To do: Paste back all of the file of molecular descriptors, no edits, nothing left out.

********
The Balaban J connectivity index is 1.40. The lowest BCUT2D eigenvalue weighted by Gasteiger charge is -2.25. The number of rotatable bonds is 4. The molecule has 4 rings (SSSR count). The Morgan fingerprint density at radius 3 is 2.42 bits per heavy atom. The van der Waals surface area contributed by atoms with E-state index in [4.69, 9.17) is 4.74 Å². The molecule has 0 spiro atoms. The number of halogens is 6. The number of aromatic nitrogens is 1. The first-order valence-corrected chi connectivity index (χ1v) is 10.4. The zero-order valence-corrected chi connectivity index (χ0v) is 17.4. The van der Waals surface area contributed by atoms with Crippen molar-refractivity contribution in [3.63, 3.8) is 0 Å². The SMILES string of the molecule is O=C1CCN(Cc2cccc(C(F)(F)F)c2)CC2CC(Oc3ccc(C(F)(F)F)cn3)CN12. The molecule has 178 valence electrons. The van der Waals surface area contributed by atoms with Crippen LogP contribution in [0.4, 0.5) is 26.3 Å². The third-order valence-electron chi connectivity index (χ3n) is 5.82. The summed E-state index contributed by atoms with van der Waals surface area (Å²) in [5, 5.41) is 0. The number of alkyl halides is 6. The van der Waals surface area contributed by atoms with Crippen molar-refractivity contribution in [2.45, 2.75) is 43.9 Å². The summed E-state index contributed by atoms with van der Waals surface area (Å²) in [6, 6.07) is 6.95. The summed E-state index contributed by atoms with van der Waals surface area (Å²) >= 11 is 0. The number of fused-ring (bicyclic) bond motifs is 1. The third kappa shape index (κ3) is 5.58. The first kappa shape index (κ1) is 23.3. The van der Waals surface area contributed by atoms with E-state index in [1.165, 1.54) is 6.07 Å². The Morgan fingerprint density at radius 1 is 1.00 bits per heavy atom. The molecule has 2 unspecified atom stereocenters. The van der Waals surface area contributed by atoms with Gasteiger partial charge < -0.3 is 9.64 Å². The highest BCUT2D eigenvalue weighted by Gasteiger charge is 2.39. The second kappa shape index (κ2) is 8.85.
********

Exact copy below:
The Balaban J connectivity index is 1.40. The lowest BCUT2D eigenvalue weighted by Gasteiger charge is -2.25. The number of rotatable bonds is 4. The molecule has 4 rings (SSSR count). The Morgan fingerprint density at radius 3 is 2.42 bits per heavy atom. The van der Waals surface area contributed by atoms with E-state index in [4.69, 9.17) is 4.74 Å². The molecule has 0 spiro atoms. The number of halogens is 6. The number of aromatic nitrogens is 1. The first-order valence-corrected chi connectivity index (χ1v) is 10.4. The zero-order valence-corrected chi connectivity index (χ0v) is 17.4. The van der Waals surface area contributed by atoms with Crippen molar-refractivity contribution in [3.63, 3.8) is 0 Å². The SMILES string of the molecule is O=C1CCN(Cc2cccc(C(F)(F)F)c2)CC2CC(Oc3ccc(C(F)(F)F)cn3)CN12. The molecule has 178 valence electrons. The van der Waals surface area contributed by atoms with Crippen LogP contribution in [0.4, 0.5) is 26.3 Å². The third-order valence-electron chi connectivity index (χ3n) is 5.82. The summed E-state index contributed by atoms with van der Waals surface area (Å²) in [5, 5.41) is 0. The number of alkyl halides is 6. The van der Waals surface area contributed by atoms with Crippen molar-refractivity contribution in [2.45, 2.75) is 43.9 Å². The summed E-state index contributed by atoms with van der Waals surface area (Å²) in [6, 6.07) is 6.95. The summed E-state index contributed by atoms with van der Waals surface area (Å²) >= 11 is 0. The number of fused-ring (bicyclic) bond motifs is 1. The third kappa shape index (κ3) is 5.58. The first kappa shape index (κ1) is 23.3. The van der Waals surface area contributed by atoms with E-state index in [1.165, 1.54) is 6.07 Å². The Morgan fingerprint density at radius 1 is 1.00 bits per heavy atom. The molecule has 2 unspecified atom stereocenters. The van der Waals surface area contributed by atoms with Gasteiger partial charge < -0.3 is 9.64 Å². The highest BCUT2D eigenvalue weighted by Gasteiger charge is 2.39. The second kappa shape index (κ2) is 8.85.